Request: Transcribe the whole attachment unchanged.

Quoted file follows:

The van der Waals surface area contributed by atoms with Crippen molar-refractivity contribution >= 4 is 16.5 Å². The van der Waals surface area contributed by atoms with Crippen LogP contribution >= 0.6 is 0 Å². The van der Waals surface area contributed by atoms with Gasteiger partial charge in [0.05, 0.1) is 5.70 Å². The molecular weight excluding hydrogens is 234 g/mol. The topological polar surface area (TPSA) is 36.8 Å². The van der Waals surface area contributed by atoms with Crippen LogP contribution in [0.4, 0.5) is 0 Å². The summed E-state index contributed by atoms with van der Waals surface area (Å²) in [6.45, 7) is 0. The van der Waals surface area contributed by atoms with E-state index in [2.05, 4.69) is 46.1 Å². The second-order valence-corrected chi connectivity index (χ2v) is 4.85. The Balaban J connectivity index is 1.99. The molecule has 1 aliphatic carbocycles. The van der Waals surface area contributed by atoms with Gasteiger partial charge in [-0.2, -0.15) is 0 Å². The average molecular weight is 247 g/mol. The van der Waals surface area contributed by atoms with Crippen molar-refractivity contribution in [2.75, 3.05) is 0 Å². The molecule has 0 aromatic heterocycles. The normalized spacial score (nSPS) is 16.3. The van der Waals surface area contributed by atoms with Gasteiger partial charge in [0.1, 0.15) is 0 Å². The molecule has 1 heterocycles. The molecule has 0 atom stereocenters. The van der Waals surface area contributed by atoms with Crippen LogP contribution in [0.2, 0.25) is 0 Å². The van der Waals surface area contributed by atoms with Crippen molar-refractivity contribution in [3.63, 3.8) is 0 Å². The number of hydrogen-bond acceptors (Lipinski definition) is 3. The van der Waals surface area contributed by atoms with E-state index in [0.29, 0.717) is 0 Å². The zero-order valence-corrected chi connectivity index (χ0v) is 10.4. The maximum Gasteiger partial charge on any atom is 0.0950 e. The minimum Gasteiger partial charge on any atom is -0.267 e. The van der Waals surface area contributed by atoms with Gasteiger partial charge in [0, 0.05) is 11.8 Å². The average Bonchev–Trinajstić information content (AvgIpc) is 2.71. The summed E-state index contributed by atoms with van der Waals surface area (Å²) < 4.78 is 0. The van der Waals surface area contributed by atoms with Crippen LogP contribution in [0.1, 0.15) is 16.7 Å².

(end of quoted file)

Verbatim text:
The van der Waals surface area contributed by atoms with Crippen molar-refractivity contribution >= 4 is 16.5 Å². The van der Waals surface area contributed by atoms with Crippen LogP contribution >= 0.6 is 0 Å². The van der Waals surface area contributed by atoms with Gasteiger partial charge in [0.05, 0.1) is 5.70 Å². The molecular weight excluding hydrogens is 234 g/mol. The topological polar surface area (TPSA) is 36.8 Å². The van der Waals surface area contributed by atoms with Crippen LogP contribution in [0.4, 0.5) is 0 Å². The summed E-state index contributed by atoms with van der Waals surface area (Å²) in [6.45, 7) is 0. The van der Waals surface area contributed by atoms with E-state index in [2.05, 4.69) is 46.1 Å². The second-order valence-corrected chi connectivity index (χ2v) is 4.85. The Balaban J connectivity index is 1.99. The molecule has 1 aliphatic carbocycles. The van der Waals surface area contributed by atoms with Gasteiger partial charge in [-0.2, -0.15) is 0 Å². The average molecular weight is 247 g/mol. The van der Waals surface area contributed by atoms with Crippen molar-refractivity contribution in [2.75, 3.05) is 0 Å². The molecule has 0 aromatic heterocycles. The normalized spacial score (nSPS) is 16.3. The van der Waals surface area contributed by atoms with Gasteiger partial charge in [0.1, 0.15) is 0 Å². The molecule has 1 heterocycles. The molecule has 0 atom stereocenters. The van der Waals surface area contributed by atoms with Crippen LogP contribution in [0.2, 0.25) is 0 Å². The van der Waals surface area contributed by atoms with Crippen molar-refractivity contribution in [3.63, 3.8) is 0 Å². The number of hydrogen-bond acceptors (Lipinski definition) is 3. The van der Waals surface area contributed by atoms with E-state index in [0.29, 0.717) is 0 Å². The zero-order valence-corrected chi connectivity index (χ0v) is 10.4. The maximum Gasteiger partial charge on any atom is 0.0950 e. The minimum Gasteiger partial charge on any atom is -0.267 e. The van der Waals surface area contributed by atoms with Gasteiger partial charge in [0, 0.05) is 11.8 Å². The average Bonchev–Trinajstić information content (AvgIpc) is 2.71. The summed E-state index contributed by atoms with van der Waals surface area (Å²) < 4.78 is 0. The van der Waals surface area contributed by atoms with Crippen LogP contribution in [0.1, 0.15) is 16.7 Å².